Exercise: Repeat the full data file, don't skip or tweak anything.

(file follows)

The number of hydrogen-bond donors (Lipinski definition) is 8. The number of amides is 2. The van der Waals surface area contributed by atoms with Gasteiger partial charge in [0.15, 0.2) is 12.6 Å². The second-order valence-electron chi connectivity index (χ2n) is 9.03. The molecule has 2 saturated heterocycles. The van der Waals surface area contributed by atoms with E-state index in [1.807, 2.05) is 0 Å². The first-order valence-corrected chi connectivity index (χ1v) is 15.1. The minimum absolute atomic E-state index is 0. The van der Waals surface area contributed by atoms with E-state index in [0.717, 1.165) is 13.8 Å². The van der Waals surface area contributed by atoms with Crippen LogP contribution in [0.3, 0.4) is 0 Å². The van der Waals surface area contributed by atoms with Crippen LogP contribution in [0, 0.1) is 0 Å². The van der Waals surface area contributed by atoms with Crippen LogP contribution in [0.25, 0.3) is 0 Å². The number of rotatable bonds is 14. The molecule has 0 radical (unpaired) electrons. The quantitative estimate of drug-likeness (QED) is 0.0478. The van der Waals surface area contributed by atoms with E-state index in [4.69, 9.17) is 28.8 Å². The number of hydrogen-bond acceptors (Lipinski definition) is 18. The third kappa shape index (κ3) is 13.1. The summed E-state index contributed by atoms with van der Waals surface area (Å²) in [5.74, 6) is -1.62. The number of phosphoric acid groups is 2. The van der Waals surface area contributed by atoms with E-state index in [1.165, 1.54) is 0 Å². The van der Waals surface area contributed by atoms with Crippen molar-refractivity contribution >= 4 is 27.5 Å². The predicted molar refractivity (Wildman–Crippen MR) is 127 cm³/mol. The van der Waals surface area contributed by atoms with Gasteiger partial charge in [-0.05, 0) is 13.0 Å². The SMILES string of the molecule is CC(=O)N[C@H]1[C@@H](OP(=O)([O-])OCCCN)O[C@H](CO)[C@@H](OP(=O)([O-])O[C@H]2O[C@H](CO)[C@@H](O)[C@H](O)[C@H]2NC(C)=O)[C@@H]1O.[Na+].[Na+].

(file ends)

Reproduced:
The number of hydrogen-bond donors (Lipinski definition) is 8. The number of amides is 2. The van der Waals surface area contributed by atoms with Gasteiger partial charge in [0.15, 0.2) is 12.6 Å². The second-order valence-electron chi connectivity index (χ2n) is 9.03. The molecule has 2 saturated heterocycles. The van der Waals surface area contributed by atoms with E-state index in [1.807, 2.05) is 0 Å². The first-order valence-corrected chi connectivity index (χ1v) is 15.1. The minimum absolute atomic E-state index is 0. The van der Waals surface area contributed by atoms with E-state index in [0.717, 1.165) is 13.8 Å². The van der Waals surface area contributed by atoms with Crippen LogP contribution in [0.3, 0.4) is 0 Å². The van der Waals surface area contributed by atoms with Crippen LogP contribution in [0, 0.1) is 0 Å². The van der Waals surface area contributed by atoms with Crippen LogP contribution in [0.25, 0.3) is 0 Å². The number of rotatable bonds is 14. The molecule has 0 radical (unpaired) electrons. The quantitative estimate of drug-likeness (QED) is 0.0478. The van der Waals surface area contributed by atoms with E-state index in [4.69, 9.17) is 28.8 Å². The number of hydrogen-bond acceptors (Lipinski definition) is 18. The third kappa shape index (κ3) is 13.1. The summed E-state index contributed by atoms with van der Waals surface area (Å²) in [5.74, 6) is -1.62. The number of phosphoric acid groups is 2. The van der Waals surface area contributed by atoms with E-state index in [1.165, 1.54) is 0 Å². The van der Waals surface area contributed by atoms with Crippen molar-refractivity contribution >= 4 is 27.5 Å². The predicted molar refractivity (Wildman–Crippen MR) is 127 cm³/mol. The van der Waals surface area contributed by atoms with Gasteiger partial charge in [-0.05, 0) is 13.0 Å². The SMILES string of the molecule is CC(=O)N[C@H]1[C@@H](OP(=O)([O-])OCCCN)O[C@H](CO)[C@@H](OP(=O)([O-])O[C@H]2O[C@H](CO)[C@@H](O)[C@H](O)[C@H]2NC(C)=O)[C@@H]1O.[Na+].[Na+].